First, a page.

Every day Our Lord goes into hearts that are good, and into hearts that are the abominable residence of the devil. But the love of Jesus overcame all difficulties, and in the excess of His love He cried out, “My delight is to be with the children of men.” He did not wish to remain with us only for a time, but forever, unto the end of the world. It would have been a great favor had He left His body in only one place on this earth, so that it would have been necessary to travel many miles to reach His tabernacle. But, no; He preferred to remain within our cities, near our houses, in our villages, out in the lonesome country, in every church where the Holy Eucharist is kept, and there He remains day and night. What a great favor it would have been had He promised us that once in a lifetime we might receive Him. But He desires that we go frequently to Him, and He even binds us by a command that we must receive His body, and drink His blood if we wish to have life in us. “Amen, amen, I say to you, except you eat the flesh of the Son of man and drink His blood, you shall not have life in you.”
Continually does the good Lord coax us to come to Him, and in familiar intercourse to lay our troubles before Him, that He may carry them for us. “Come to Me all you that labor and are burdened, and I will refresh you.” How sweet and encouraging must not these words sound to the poor sinner. These words, “Come all,” ought to make us run with unbounded confidence, as the invitation implies. But how do the generality of Christians answer this invitation of Our Lord? Do they often go to the Lord's Supper and eat the Sacred Bread? Many after this kind invitation will stay away, refusing to yield to the loving importunities of Our Lord. They say we cannot come, we love the world more than Thee, we would rather feast on the pleasure of this world than feed on that spiritual food which Thou dost offer us; we are too busy with our worldly affairs, and we cannot come. Will they not deserve the sentence which the master of the feast gave out, “But I say unto you, that none of these men that were invited shall taste of my supper.” If they do not come to this feast they shall not enter heaven. Is there a beggar faint with hunger who, if he was kindly invited by the king to come into a great banquet hall, there to satisfy himself with delicious food, that would not willingly listen to the invitation, and be glad he had an opportunity of eating at the king's table? He would be a fool if he said, “I cannot come.” The sick man near his death would not refuse a new lease of life and freedom from sickness. Those who remain afar from Jesus are poor, famished beggars, miserable invalids, because they are in want of the food of the soul which Our Lord offers. You see then the blindness and folly of people who refuse to go to Jesus.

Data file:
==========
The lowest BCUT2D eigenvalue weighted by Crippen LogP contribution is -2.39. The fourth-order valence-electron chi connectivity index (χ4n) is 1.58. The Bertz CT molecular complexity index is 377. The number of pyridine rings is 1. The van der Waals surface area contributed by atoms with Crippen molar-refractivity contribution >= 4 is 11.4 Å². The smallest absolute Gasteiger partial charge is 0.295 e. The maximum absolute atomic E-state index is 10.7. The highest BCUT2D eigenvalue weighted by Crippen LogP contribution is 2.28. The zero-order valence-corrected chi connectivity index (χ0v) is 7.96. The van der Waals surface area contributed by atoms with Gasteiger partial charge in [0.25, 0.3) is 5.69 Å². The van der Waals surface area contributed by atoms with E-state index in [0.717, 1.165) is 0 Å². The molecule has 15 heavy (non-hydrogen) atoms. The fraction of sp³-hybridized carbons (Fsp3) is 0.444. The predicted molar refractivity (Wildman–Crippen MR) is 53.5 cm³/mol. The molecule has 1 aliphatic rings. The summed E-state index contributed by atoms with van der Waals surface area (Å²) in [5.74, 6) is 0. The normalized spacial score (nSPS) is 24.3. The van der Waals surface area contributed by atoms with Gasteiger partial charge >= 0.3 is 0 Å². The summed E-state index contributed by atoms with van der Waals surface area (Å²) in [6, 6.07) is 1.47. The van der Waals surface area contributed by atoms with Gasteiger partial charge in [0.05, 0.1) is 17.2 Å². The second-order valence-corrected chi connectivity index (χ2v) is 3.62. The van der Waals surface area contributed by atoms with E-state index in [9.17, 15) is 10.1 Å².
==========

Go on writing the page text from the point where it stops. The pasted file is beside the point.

What a consolation it is to all good Christians to love God's altar and to go frequently to holy communion. You are therefore the guard of honor of the Blessed Sacrament; defend it now, and show your real faith in it. Keep yourselves steadfast in this holy devotion, this holy adoration. The time will perhaps come when you will no longer have your child-like faith and fervor at the altar. What has become of it? Ah! it is the old story; you fell away and cared no more for this heavenly food.
Let us love this sacred table of Our Lord. Let us ever hunger for the spiritual food, the body of Christ; do not love the banquets of the world, for they will make you forget this heavenly feast. Let it not be said there was a time when you were good; but having begun well, being nourished by the body and blood of Christ, grow in virtue, become good Christian men and women, and faithful to the teaching of your youth; often receive the Sacraments of Confession and Communion. The danger is, that in the course of time you may become careless. Knowing this forgetfulness, join a society which will keep you from bad surroundings and encourage you in the practice of your duty. (2)
Research by REGINA Staff